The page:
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Herd Immunity. Vaccination Programs

What is herd immunity? Well, everyone knows what immune means. Immune comes from the Latin word immunis, which means free from service, as in not having to go fight for the Roman army against the Visigoths. With Barbarians no longer at the gate, nowadays immunity usually refers to the status of being free from the possibility of acquiring a particular infectious disease. You can become immune either by having had a disease before or by receiving a vaccine.

Now, suppose you have a herd of livestock, and want to keep them free from hoof and mouth disease. After immunizing all but one of them, you wonder why on earth you're working so hard to track down the last calf. After all, even if this last calf were somehow infected, infection couldn't spread to the rest of the herd because all the others are vaccinated. In effect, the herd is immune, even though there is an individual calf that's not.

In fact, why even vaccinate the last 2? After all, if your herd is big enough, all the others are vaccinated, so no infected individuals will ever come into contact with the last calf. Then you get to thinking maybe you could get away with only vaccinating 90% or so of the herd maybe this would be enough that even if a calf were to get infected, most of the calves they come into contact with would be immune and an epidemic couldn't really get started.

Now you know that for an epidemic to get started, the R0 has to be greater than 1. Remember that R0 is the number of secondary cases that result when you introduce an infective into a totally susceptible population. What if you introduce a single infective into a herd that has been mostly vaccinated (so it is not a totally susceptible population)? How many secondary cases result? Well, even though the herd is no longer completely susceptible, the same principle can be applied. The average number of infectious cases caused by an infectious case introduced into a community in which a large number of individuals have been vaccinated can be called Rv0. (We've got to call it something, after all!) This is equal to R0 times the chance that an individual that you meet is susceptible. With a perfect vaccine and completely random mixing, this is just the chance that an individual wasn't vaccinated (1 minus the coverage rate, which for lack of imagination we'll call C):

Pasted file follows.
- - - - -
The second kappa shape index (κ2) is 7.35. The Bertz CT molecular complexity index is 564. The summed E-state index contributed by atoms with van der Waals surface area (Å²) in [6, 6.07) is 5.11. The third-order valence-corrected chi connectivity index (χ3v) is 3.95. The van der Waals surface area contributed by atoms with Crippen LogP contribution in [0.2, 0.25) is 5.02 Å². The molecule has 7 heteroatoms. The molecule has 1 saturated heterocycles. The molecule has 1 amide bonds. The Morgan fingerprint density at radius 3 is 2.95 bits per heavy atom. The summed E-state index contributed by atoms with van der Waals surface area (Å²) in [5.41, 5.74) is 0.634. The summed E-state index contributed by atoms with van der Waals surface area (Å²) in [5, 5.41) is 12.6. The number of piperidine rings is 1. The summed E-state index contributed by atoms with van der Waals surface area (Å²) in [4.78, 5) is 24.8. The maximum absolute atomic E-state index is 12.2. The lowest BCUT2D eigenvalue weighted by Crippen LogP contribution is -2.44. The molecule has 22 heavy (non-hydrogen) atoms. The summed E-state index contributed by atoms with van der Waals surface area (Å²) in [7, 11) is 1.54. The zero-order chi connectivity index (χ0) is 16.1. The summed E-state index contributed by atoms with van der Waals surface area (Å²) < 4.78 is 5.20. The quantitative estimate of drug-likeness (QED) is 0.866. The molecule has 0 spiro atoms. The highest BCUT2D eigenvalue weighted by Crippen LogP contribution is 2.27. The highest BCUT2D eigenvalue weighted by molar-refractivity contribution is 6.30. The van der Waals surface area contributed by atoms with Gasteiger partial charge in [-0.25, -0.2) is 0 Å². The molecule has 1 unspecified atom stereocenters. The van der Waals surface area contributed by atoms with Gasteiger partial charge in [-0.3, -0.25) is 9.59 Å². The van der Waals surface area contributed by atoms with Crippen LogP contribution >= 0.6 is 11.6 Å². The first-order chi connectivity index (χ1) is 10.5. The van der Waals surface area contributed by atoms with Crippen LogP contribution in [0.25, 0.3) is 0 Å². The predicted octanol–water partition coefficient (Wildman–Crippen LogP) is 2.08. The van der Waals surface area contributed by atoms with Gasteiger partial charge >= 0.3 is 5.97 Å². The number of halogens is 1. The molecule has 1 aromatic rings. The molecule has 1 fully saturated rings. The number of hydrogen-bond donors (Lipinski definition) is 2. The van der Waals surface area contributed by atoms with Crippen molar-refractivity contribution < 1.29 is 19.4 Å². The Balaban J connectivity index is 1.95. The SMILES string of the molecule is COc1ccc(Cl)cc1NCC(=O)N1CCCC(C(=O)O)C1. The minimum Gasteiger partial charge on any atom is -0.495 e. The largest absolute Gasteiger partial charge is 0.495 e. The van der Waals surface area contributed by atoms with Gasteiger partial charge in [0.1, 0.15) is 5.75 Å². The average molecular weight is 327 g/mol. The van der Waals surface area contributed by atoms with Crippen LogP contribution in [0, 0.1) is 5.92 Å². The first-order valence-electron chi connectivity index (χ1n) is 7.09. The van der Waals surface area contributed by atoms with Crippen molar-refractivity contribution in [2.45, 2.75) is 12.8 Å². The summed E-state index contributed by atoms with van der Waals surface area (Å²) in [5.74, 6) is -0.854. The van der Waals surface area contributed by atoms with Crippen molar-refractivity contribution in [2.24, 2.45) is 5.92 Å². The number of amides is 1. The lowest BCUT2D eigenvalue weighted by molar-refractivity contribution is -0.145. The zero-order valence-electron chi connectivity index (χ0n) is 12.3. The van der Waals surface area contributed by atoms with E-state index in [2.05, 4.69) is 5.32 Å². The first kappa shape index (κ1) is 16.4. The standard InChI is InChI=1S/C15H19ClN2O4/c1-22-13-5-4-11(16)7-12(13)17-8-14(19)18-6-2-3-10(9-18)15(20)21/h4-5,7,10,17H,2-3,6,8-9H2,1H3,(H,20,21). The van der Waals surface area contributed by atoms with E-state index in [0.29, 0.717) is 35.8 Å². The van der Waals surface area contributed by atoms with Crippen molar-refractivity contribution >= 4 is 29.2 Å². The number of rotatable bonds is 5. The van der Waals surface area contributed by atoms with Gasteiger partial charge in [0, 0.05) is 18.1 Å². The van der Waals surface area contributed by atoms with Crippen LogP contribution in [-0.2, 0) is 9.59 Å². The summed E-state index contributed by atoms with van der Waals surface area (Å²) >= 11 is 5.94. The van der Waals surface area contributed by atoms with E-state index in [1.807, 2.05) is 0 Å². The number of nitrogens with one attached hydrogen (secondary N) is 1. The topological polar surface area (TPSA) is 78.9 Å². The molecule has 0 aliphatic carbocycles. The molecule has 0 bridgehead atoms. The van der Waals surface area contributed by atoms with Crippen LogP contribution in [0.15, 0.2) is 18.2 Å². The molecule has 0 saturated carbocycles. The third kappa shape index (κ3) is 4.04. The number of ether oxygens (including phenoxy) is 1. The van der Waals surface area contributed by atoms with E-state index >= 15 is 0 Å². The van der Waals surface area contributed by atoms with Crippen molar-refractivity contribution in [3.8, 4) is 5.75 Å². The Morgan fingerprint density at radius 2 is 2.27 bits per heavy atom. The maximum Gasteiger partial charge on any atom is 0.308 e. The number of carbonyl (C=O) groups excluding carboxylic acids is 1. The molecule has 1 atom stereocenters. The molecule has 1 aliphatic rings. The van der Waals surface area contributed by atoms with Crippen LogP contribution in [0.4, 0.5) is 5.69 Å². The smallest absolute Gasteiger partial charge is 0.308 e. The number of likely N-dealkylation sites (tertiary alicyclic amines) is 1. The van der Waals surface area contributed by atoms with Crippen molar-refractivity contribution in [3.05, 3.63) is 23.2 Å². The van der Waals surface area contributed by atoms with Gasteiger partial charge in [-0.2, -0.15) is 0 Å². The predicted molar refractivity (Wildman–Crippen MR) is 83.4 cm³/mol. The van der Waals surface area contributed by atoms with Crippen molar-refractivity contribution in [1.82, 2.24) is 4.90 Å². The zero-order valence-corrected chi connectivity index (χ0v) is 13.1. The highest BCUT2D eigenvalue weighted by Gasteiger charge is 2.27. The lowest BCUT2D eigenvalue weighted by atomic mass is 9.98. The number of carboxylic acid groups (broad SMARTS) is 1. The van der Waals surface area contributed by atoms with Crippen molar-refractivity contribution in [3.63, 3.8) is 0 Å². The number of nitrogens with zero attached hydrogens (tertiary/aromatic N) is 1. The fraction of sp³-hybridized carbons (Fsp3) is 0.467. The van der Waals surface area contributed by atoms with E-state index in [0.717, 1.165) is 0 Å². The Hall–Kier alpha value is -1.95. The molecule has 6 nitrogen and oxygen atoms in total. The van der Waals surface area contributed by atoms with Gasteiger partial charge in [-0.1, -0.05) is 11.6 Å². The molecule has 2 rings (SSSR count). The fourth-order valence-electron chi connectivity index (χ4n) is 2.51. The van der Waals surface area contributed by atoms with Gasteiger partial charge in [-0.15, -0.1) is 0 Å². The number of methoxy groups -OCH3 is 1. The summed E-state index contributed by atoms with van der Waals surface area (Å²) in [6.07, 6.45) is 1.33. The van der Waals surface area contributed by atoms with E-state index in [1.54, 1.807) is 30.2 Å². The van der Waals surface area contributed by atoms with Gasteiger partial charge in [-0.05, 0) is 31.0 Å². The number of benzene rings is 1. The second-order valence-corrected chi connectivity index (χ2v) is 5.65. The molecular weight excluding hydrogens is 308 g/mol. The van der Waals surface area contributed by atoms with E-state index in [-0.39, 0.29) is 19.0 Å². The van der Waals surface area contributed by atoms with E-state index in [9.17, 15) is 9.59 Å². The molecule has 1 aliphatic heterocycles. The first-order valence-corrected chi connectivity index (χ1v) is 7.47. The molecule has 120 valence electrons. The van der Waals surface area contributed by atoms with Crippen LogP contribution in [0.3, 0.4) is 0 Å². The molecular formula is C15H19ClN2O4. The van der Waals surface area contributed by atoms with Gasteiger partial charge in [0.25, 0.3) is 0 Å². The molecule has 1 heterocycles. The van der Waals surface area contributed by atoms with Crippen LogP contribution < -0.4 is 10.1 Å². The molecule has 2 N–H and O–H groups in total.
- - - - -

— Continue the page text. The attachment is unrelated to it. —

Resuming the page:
Rv0 = R0 × (1-C)  

So now the question is what percentage of the herd do we have to vaccinate to prevent an epidemic from happening?

An epidemic won't take off as long as Rv0 < 1. This is the same as saying that
1 < R0 × (1-C)
or, using just a little bit of algebra,  

C < 1-1/R0
Thus, the herd is in some sense protected, as long as we've vaccinated the proportion

C < 1-1/R0.

For example, if the R0 of a disease in a community is 2, then a coverage rate of just 50% will be enough to ensure that an epidemic won't really take hold. If the R0 is 10, then 90% coverage would be necessary.

Bottom line: you can eradicate a disease by vaccination even if the entire population is not vaccinated.

Does this really work? Yes and no. Smallpox was clearly eradicated without vaccinating the entire population. Likewise, polio was eradicated from the Western Hemisphere without 100% coverage. Exact calculations though are difficult for several reasons, including the fact that there's a lot of heterogeneity in the world (what's good enough for one community may not be for another), and the fact that vaccines aren't always perfect.

Contributed by Tom Lietman
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